Legal observers served up criticism on Thursday after the U.S. Supreme Court chided the U.S. Court of Appeals for the Ninth Circuit for an “abuse of discretion.” The bottom line here, according to these lawyers, is that the Supreme Court does the very thing that it scolded: seizing on issues that weren’t presented in briefs by the parties to a case.
Earlier on Thursday, Law&Crime reported on the Supreme Court’s decision to upbraid the Ninth Circuit for deciding a case that court seemed to design for itself rather than the case that was presented by the parties. Rather than rendering an opinion on whether it was illegal for immigration consultant Evelyn Sineneng-Smith under 8 U.S.C. § 1324 to “encourage or induce an alien to come to, enter, or reside in the United States,” the Supreme Court bashed the Ninth Circuit for going out of its way to answer the question in the first place.
The SCOTUS unanimously held — with Justice Ruth Bader Ginsburg penning the opinion of the court and Clarence Thomas writing a concurrence — that the Ninth Circuit flouted the “principle of party presentation.”
“That principle forecloses the controlling role the Ninth Circuit took on in this case. No extraordinary circumstances justified the panel’s takeover of the appeal. Sineneng-Smith, represented by competent counsel, had raised a vagueness argument and First Amendment arguments homing in on her own conduct, not that of others,” the Supreme Court ruled. “Electing not to address the party-presented controversy, the panel projected that [8 U.S.C.] §1324(a)(1)(A)(iv) might cover a wide swath of protected speech, including abstract advocacy and legal advice. It did so even though Sineneng-Smith’s counsel had presented a contrary theory of the case in her briefs and before the District Court.”
The Supreme Court called the Ninth Circuit‘s hijacking of the case a “radical transformation” that went “well beyond the pale;” the Ninth Circuit was called out specifically for inviting three amici curiae (non-parties) to “brief and argue issues framed by the panel, including a question Sineneng-Smith herself never raised earlier.”
Lawyers read these words and said they immediately thought of another court that plays fast and loose with the “principle of party presentation”: the Supreme Court of the United States.
I'm old enough to remember when SCOTUS hijacked a narrow case in Citizens United and ordered re-argument in order to grant wildly expansive, democracy destabilizing relief that the plaintiff had not sought below (and t4for which here was no factual record in a trial court)!!! https://t.co/9PCYzWl0BY
— Jeff Hauser (@jeffhauser) May 7, 2020
“I’m old enough to remember when SCOTUS hijacked a narrow case in Citizens United and ordered re-argument in order to grant wildly expansive, democracy destabilizing relief that the plaintiff had not sought below (and [for] which [t]here was no factual record in a trial court)!!!” commented attorney Jeff Hauser, director of anti-political corruption group the Revolving Door Project.
University of Texas law professor Steven Vladeck similarly turned the tables on SCOTUS.
#SCOTUS's opinion in Sineneng-Smith chastises the Ninth Circuit for something the Justices do *all the time*—focus on issues not raised in the parties' briefs. Indeed, the Court just asked *last week* for the parties in the Trump tax cases to brief an issue they hadn't addressed.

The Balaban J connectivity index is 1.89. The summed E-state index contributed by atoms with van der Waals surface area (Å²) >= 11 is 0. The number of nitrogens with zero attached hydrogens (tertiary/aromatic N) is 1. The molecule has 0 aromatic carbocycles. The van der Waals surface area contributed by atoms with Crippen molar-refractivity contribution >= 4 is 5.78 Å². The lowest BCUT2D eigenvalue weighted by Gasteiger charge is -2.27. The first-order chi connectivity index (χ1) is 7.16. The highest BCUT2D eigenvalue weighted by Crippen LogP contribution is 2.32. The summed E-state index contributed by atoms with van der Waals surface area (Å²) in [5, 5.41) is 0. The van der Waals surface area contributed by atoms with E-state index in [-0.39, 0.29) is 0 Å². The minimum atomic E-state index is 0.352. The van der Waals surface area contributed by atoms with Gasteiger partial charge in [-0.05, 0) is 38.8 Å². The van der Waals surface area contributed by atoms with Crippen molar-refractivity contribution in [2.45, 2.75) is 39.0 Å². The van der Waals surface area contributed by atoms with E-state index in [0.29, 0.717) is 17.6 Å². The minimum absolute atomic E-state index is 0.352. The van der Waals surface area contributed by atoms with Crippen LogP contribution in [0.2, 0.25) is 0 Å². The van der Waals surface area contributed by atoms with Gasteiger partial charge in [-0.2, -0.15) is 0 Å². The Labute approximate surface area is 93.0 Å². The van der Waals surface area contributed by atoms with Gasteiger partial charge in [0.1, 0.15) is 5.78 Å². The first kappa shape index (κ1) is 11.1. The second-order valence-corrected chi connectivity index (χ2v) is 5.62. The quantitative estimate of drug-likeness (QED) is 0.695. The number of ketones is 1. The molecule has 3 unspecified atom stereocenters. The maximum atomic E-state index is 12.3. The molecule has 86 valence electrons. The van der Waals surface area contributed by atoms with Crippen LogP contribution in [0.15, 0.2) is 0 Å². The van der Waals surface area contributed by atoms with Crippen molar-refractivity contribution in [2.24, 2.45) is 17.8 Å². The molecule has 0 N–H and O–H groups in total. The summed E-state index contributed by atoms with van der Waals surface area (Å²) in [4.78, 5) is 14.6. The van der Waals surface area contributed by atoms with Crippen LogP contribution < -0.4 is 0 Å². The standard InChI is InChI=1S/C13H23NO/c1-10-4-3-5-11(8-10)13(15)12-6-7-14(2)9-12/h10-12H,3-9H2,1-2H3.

— Steve Vladeck (@steve_vladeck) May 7, 2020
“#SCOTUS’s opinion in Sineneng-Smith chastises the Ninth Circuit for something the Justices do *all the time*—focus on issues not raised in the parties’ briefs. Indeed, the Court just asked *last week* for the parties in the Trump tax cases to brief an issue they hadn’t addressed,” he said. “Justice Ginsburg certainly tries to explain why what the Ninth Circuit did here differs from what #SCOTUS has (repeatedly) done—even providing an appendix with examples. But I’m not sure there’s such a coherent line between #SCOTUS’s practice and what the Ninth Circuit did here.”
“And if the analytical distinctions don’t hold up, then the only remaining distinction is that lower courts are subject to the ‘party presentation’ principle far more than #SCOTUS itself is. That may be what the Justices *think*, but it’s telling that they don’t actually *say* so,” Vladeck concluded.
Still others said that SCOTUS had arguably done the very thing it was criticizing in this case.
Indeed, one might say that SCOTUS ended up doing just that _in this case_. The grounds on which it reversed were not the ones the government sought cert on or really even argued.
— Sasha Samberg-Champion (@ssamcham) May 7, 2020
“Indeed, one might say that SCOTUS ended up doing just that _in this case_. The grounds on which it reversed were not the ones the government sought cert on or really even argued,” former Department of Justice attorney and current civil rights lawyer Sasha Samberg-Champion said.
The observations and debate continued.
(1) There’s debate as to whether PQD is strictly jurisdictional; and (2) the Court routinely seeks briefs / decides cases on issues not raised by the parties that aren’t even debatably jurisdictional—like the very holding in *this* case, which DOJ did not seek or ask for.
— Steve Vladeck (@steve_vladeck) May 7, 2020
It’s honestly a little weird to see SCOTUS acting like a regular appeals court.
— Andrew Fleischman (@ASFleischman) May 7, 2020
National security lawyer Kel McClanahan arguably summed up the growing consensus: SCOTUS applied the “quod ego dico sic” (“because I say so”) doctrine in U.S. v. Sineneng-Smith.
Yeah, well, that’s different. It’s the well known canon, quod ego dico sic.
— National Security Counselors (@NatlSecCnslrs) May 7, 2020
[Image via Doug Mills/The New York Times pool photo]
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